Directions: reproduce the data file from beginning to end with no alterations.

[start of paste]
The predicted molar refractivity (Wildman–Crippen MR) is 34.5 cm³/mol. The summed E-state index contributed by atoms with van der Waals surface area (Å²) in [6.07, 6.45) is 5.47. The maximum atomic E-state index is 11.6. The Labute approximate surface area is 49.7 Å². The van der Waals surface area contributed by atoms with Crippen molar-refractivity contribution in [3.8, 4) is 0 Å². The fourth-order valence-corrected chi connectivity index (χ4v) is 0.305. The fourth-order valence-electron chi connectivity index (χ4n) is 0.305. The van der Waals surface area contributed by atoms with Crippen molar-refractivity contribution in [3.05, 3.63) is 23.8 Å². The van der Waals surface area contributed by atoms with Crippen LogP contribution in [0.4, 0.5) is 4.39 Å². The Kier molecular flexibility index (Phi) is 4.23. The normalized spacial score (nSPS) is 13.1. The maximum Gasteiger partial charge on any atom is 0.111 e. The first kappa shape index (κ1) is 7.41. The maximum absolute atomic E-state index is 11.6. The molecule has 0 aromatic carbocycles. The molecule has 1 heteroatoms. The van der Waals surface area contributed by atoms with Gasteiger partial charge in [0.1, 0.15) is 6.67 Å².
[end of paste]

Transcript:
The predicted molar refractivity (Wildman–Crippen MR) is 34.5 cm³/mol. The summed E-state index contributed by atoms with van der Waals surface area (Å²) in [6.07, 6.45) is 5.47. The maximum atomic E-state index is 11.6. The Labute approximate surface area is 49.7 Å². The van der Waals surface area contributed by atoms with Crippen molar-refractivity contribution in [3.8, 4) is 0 Å². The fourth-order valence-corrected chi connectivity index (χ4v) is 0.305. The fourth-order valence-electron chi connectivity index (χ4n) is 0.305. The van der Waals surface area contributed by atoms with Crippen molar-refractivity contribution in [3.05, 3.63) is 23.8 Å². The van der Waals surface area contributed by atoms with Crippen LogP contribution in [0.4, 0.5) is 4.39 Å². The Kier molecular flexibility index (Phi) is 4.23. The normalized spacial score (nSPS) is 13.1. The maximum Gasteiger partial charge on any atom is 0.111 e. The first kappa shape index (κ1) is 7.41. The maximum absolute atomic E-state index is 11.6. The molecule has 0 aromatic carbocycles. The molecule has 1 heteroatoms. The van der Waals surface area contributed by atoms with Gasteiger partial charge in [0.1, 0.15) is 6.67 Å².